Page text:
"I enjoy playing guitar for an audience, and I think I have a competitive spirit," Katie said. "I love being in guitar competitions, even when I don't place in them. I enjoy and appreciate people's comments on my playing ability, and I think I play pretty well. Practicing at home, knowing that it is several months before I can play my pieces in front of people, is pretty frustrating, but it's definitely worth all the hours when I get on stage."

On top of her skill as a guitarist, the young girl, whose mom and brother live in Prattville with her and whose father is stationed at Eglin Air Force Base in Florida, also loves to learn.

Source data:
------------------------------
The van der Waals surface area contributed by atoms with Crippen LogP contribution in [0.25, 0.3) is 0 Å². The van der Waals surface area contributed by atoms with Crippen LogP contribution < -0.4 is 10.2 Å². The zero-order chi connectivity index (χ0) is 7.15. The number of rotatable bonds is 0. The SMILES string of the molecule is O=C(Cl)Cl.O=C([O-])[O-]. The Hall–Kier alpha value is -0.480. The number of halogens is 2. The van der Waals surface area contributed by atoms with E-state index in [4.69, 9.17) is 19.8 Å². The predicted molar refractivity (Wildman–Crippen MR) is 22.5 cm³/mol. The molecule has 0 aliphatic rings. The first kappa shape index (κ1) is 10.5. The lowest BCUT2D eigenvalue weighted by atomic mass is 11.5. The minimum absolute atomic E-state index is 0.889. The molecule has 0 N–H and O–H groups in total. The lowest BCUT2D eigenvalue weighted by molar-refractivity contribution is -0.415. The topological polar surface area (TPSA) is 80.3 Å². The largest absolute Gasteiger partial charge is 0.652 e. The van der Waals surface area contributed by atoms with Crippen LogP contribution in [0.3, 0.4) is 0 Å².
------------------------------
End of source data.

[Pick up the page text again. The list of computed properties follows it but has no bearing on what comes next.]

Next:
Holmes has been homeschooled for years and her mom has supplemented her schooling at a Millbrook-based co-op.

"We have gone to great lengths to provide academically challenging experiences for her. She's done an online writing class through Johns Hopkins CTY, a Robotics Camp at Auburn, and an intensive academic summer camp through Duke TIP," said Pam Holmes. "While each of those did succeed in challenging her, she has been equally challenged by some of the classes she's taken locally through Academy Days' homeschool co-op in Millbrook."

The 12-year-old has taken writing courses that her mom says have been very challenging for her, as well as an Introductory Arabic class, which incorporates the same curriculum in use in high schools and colleges. The student has also taken history, science, and cooking classes at the co-op.